Vatican works to fix damage from Islam comment
ROME – Pope Benedict XVI and King Abdullah of Saudi Arabia clasped hands at the Vatican yesterday in a cordial meeting, the first meeting ever between a pope and the Saudi monarch, who is entrusted to protect Mecca, the birthplace of the Prophet Mohammed and center of the Islamic world.
The pair met for half an hour, speaking through interpreters, in a conversation that a Vatican press release later said had covered such themes as the “value of collaboration between Christians, Muslims, and Jews for promoting peace” and “the necessity of finding a just solution” of the Israeli-Palestinian conflict.
Marco Politi, the Vatican correspondent for La Repubblica and a biographer of Pope John Paul II, said, “I think it is extraordinarily important that an official communique from the Vatican and an important Islamic state like Saudi Arabia mentions ‘cooperation’ between Christians, Muslims, and Jews – not dialogue but cooperation.”
The meeting, presaged by an upbeat front-page story in L’Osservatore Romano, the Vatican’s official newspaper, was also a clear attempt by the Vatican to repair damage done by the pope’s earlier statement on Islam, which had been seen as insensitive if not incendiary in the Arab world.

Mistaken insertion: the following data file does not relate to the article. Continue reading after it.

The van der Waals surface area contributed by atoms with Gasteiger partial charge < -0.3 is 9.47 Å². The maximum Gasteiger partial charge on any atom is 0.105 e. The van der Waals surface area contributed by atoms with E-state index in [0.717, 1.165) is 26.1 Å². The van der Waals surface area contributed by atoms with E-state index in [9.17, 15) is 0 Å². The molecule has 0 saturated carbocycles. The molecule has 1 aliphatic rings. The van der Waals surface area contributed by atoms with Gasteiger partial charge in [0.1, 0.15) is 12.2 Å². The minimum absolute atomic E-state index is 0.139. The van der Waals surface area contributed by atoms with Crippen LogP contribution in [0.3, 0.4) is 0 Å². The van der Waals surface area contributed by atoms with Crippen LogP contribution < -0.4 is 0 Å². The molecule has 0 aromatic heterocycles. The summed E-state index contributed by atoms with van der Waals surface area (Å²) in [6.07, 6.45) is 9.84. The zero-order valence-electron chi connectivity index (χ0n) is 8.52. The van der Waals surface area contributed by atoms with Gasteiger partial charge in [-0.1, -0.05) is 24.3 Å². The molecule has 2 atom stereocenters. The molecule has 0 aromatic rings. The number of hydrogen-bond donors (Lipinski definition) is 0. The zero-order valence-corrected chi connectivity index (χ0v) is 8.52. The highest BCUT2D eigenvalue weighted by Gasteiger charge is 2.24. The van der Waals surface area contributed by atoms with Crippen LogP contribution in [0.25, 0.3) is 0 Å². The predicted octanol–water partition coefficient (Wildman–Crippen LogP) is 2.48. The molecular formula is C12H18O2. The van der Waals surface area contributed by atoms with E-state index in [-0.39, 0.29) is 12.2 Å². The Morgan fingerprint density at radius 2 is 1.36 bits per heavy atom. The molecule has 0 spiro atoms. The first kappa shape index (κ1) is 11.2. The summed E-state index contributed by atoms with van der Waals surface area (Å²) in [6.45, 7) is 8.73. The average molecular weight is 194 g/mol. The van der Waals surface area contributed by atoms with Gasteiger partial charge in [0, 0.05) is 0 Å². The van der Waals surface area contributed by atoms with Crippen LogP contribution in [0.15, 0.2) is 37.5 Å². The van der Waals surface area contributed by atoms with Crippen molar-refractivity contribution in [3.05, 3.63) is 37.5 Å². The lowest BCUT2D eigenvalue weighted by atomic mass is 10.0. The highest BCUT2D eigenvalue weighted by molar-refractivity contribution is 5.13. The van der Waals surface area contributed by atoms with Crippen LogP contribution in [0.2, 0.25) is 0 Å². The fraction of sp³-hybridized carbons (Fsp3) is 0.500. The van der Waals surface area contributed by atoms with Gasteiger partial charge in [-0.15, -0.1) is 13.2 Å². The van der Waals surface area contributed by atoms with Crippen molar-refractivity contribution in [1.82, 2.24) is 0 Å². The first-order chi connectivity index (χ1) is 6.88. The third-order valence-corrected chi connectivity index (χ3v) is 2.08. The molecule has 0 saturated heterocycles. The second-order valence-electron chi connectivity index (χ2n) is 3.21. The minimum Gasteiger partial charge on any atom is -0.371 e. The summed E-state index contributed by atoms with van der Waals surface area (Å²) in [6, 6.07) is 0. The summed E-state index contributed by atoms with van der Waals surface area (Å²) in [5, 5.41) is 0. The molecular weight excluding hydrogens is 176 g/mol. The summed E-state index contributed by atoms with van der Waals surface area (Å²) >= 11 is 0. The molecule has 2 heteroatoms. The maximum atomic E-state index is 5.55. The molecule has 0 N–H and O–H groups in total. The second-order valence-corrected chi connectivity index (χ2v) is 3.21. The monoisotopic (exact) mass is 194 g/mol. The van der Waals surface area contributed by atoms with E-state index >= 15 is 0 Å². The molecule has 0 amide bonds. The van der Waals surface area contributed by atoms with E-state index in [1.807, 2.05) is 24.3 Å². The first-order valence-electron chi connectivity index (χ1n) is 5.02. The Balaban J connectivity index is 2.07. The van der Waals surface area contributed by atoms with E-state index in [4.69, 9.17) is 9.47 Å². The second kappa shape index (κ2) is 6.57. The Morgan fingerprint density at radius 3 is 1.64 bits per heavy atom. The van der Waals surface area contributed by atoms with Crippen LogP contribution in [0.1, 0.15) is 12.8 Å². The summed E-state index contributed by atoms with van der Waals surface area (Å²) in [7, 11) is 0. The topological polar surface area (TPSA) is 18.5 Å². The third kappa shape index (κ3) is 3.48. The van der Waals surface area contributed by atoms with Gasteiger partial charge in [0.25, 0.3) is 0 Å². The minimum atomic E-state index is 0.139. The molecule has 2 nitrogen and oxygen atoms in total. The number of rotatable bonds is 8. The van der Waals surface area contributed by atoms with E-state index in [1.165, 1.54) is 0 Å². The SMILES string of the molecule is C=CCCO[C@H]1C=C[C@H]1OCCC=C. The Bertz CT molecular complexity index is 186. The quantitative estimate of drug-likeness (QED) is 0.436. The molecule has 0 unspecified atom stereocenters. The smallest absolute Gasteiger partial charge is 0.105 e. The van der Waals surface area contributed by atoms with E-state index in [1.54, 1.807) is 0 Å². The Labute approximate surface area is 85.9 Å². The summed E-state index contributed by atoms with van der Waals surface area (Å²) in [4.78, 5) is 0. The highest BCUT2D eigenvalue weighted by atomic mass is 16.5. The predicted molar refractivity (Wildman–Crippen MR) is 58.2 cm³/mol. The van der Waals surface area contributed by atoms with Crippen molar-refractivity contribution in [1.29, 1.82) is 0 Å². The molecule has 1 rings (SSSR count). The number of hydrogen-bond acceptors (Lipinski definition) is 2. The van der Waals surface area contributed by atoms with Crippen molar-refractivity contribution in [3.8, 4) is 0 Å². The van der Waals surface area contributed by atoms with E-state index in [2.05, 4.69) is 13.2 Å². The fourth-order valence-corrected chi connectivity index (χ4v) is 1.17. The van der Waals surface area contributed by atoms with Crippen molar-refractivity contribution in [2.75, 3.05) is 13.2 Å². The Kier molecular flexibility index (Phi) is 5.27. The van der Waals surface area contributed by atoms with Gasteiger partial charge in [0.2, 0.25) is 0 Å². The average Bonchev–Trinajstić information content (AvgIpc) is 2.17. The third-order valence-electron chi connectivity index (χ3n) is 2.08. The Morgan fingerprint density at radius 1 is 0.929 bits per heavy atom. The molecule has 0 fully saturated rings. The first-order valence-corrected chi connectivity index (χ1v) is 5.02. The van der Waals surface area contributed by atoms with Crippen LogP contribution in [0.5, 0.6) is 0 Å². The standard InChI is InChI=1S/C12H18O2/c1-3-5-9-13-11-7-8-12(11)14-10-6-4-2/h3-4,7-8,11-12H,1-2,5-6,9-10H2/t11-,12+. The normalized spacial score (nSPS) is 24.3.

In a speech in Regensburg, Germany, a little over a year ago, Benedict quoted a 14th-century Byzantine emperor who called Islam “evil and inhuman.” The comment led to protests in Islamic nations and prompted some Islamic states to recall their ambassadors to the Vatican. Firebombers attacked churches in the West Bank and Gaza, gunmen killed an Italian nun in Somalia, and the pope himself was threatened. The Vatican expressed “deepest regrets” but said the remark had been misinterpreted in a way that “absolutely did not correspond” to the pope’s intentions.
The article in the Vatican newspaper seemed to open the door for a new diplomatic initiative toward Islam and the Middle East. It said that the meeting with Abdullah was “of great importance,” noting: “In a world where the boundaries have become day by day more open, dialogue is not a choice but a necessity.”
The article also acknowledged that some weeks ago Benedict had received a letter from 138 Islamic religious leaders from 43 nations, appealing for more dialogue between Christians and Muslims. As the weeks went by with no response, some scholars here had complained that the pope seemed slow to address an important appeal.
The Vatican allayed those fears yesterday.
Official statements issued yesterday made no mention of establishing diplomatic relations between the Vatican and Saudi Arabia, and it was not clear that that topic had even been discussed.